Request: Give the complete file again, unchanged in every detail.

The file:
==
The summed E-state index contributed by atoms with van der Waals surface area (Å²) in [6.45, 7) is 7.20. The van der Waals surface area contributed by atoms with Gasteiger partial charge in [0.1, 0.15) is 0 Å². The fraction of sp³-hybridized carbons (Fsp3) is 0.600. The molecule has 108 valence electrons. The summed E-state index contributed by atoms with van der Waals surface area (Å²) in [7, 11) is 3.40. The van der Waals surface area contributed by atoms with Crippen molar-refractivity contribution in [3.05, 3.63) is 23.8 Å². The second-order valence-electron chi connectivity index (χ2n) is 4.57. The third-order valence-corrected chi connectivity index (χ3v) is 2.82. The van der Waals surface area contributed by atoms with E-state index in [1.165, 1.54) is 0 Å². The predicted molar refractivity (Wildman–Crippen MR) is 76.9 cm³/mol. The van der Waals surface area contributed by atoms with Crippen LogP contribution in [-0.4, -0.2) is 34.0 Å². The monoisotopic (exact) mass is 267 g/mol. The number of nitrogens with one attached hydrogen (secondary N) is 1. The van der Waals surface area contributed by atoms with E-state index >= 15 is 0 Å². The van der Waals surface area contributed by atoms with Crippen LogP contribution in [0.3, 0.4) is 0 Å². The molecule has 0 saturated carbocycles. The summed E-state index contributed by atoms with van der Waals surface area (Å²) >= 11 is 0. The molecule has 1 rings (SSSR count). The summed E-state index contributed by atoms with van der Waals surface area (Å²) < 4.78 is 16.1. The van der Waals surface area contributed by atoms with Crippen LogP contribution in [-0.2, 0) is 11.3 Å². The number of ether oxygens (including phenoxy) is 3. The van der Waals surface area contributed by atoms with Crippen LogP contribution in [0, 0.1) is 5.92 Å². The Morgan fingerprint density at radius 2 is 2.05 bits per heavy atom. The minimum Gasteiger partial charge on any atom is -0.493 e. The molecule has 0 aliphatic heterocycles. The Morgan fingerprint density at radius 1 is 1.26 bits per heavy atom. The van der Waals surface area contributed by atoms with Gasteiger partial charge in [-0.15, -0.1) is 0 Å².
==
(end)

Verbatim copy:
The summed E-state index contributed by atoms with van der Waals surface area (Å²) in [6.45, 7) is 7.20. The van der Waals surface area contributed by atoms with Gasteiger partial charge in [0.1, 0.15) is 0 Å². The fraction of sp³-hybridized carbons (Fsp3) is 0.600. The molecule has 108 valence electrons. The summed E-state index contributed by atoms with van der Waals surface area (Å²) in [7, 11) is 3.40. The van der Waals surface area contributed by atoms with Crippen molar-refractivity contribution in [3.05, 3.63) is 23.8 Å². The second-order valence-electron chi connectivity index (χ2n) is 4.57. The third-order valence-corrected chi connectivity index (χ3v) is 2.82. The van der Waals surface area contributed by atoms with E-state index in [1.165, 1.54) is 0 Å². The predicted molar refractivity (Wildman–Crippen MR) is 76.9 cm³/mol. The van der Waals surface area contributed by atoms with Crippen LogP contribution in [-0.4, -0.2) is 34.0 Å². The monoisotopic (exact) mass is 267 g/mol. The number of nitrogens with one attached hydrogen (secondary N) is 1. The van der Waals surface area contributed by atoms with E-state index >= 15 is 0 Å². The van der Waals surface area contributed by atoms with Crippen LogP contribution in [0.3, 0.4) is 0 Å². The molecule has 0 saturated carbocycles. The summed E-state index contributed by atoms with van der Waals surface area (Å²) >= 11 is 0. The molecule has 1 rings (SSSR count). The summed E-state index contributed by atoms with van der Waals surface area (Å²) < 4.78 is 16.1. The van der Waals surface area contributed by atoms with Crippen LogP contribution in [-0.2, 0) is 11.3 Å². The number of ether oxygens (including phenoxy) is 3. The van der Waals surface area contributed by atoms with Crippen LogP contribution in [0, 0.1) is 5.92 Å². The Morgan fingerprint density at radius 2 is 2.05 bits per heavy atom. The minimum Gasteiger partial charge on any atom is -0.493 e. The molecule has 0 aliphatic heterocycles. The Morgan fingerprint density at radius 1 is 1.26 bits per heavy atom. The van der Waals surface area contributed by atoms with Gasteiger partial charge in [-0.15, -0.1) is 0 Å².